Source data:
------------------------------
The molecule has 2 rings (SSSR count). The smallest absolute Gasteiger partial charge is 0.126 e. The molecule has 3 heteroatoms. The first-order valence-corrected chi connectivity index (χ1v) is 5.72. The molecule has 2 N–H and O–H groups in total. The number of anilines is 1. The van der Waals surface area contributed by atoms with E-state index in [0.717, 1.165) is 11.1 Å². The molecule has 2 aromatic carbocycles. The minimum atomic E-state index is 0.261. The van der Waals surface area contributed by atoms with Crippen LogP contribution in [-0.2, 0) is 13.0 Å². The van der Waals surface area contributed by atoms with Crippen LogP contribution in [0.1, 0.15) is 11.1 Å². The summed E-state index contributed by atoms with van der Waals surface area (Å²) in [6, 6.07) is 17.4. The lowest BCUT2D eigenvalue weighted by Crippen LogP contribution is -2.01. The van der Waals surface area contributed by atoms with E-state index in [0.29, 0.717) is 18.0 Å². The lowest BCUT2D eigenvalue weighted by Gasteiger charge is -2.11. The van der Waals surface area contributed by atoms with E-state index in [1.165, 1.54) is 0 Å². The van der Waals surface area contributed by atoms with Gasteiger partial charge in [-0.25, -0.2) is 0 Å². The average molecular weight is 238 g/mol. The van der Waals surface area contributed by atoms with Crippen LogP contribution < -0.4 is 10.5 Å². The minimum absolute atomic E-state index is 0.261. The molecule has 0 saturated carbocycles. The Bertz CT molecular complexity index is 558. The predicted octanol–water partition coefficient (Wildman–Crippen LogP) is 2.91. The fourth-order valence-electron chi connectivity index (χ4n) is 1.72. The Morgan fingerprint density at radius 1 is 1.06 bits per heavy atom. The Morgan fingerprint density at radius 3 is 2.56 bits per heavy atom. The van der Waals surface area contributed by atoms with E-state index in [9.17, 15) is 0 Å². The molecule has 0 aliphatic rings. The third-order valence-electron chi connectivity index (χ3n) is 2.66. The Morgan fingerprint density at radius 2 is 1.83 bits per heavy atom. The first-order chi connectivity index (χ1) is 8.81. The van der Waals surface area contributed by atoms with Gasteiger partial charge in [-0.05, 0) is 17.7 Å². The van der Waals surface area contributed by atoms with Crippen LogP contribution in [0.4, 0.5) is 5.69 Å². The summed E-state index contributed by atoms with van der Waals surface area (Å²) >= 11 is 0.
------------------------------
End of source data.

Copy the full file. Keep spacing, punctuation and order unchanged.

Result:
The molecule has 2 rings (SSSR count). The smallest absolute Gasteiger partial charge is 0.126 e. The molecule has 3 heteroatoms. The first-order valence-corrected chi connectivity index (χ1v) is 5.72. The molecule has 2 N–H and O–H groups in total. The number of anilines is 1. The van der Waals surface area contributed by atoms with E-state index in [0.717, 1.165) is 11.1 Å². The molecule has 2 aromatic carbocycles. The minimum atomic E-state index is 0.261. The van der Waals surface area contributed by atoms with Crippen LogP contribution in [-0.2, 0) is 13.0 Å². The van der Waals surface area contributed by atoms with Crippen LogP contribution in [0.1, 0.15) is 11.1 Å². The summed E-state index contributed by atoms with van der Waals surface area (Å²) in [6, 6.07) is 17.4. The lowest BCUT2D eigenvalue weighted by Crippen LogP contribution is -2.01. The van der Waals surface area contributed by atoms with E-state index in [0.29, 0.717) is 18.0 Å². The lowest BCUT2D eigenvalue weighted by Gasteiger charge is -2.11. The van der Waals surface area contributed by atoms with E-state index in [1.165, 1.54) is 0 Å². The van der Waals surface area contributed by atoms with Gasteiger partial charge in [-0.25, -0.2) is 0 Å². The average molecular weight is 238 g/mol. The van der Waals surface area contributed by atoms with Crippen LogP contribution < -0.4 is 10.5 Å². The minimum absolute atomic E-state index is 0.261. The molecule has 0 saturated carbocycles. The Bertz CT molecular complexity index is 558. The predicted octanol–water partition coefficient (Wildman–Crippen LogP) is 2.91. The fourth-order valence-electron chi connectivity index (χ4n) is 1.72. The Morgan fingerprint density at radius 1 is 1.06 bits per heavy atom. The Morgan fingerprint density at radius 3 is 2.56 bits per heavy atom. The van der Waals surface area contributed by atoms with E-state index in [9.17, 15) is 0 Å². The molecule has 0 aliphatic rings. The third-order valence-electron chi connectivity index (χ3n) is 2.66. The Morgan fingerprint density at radius 2 is 1.83 bits per heavy atom. The first-order chi connectivity index (χ1) is 8.81. The van der Waals surface area contributed by atoms with Gasteiger partial charge in [-0.05, 0) is 17.7 Å². The van der Waals surface area contributed by atoms with Crippen LogP contribution in [0.4, 0.5) is 5.69 Å². The summed E-state index contributed by atoms with van der Waals surface area (Å²) >= 11 is 0.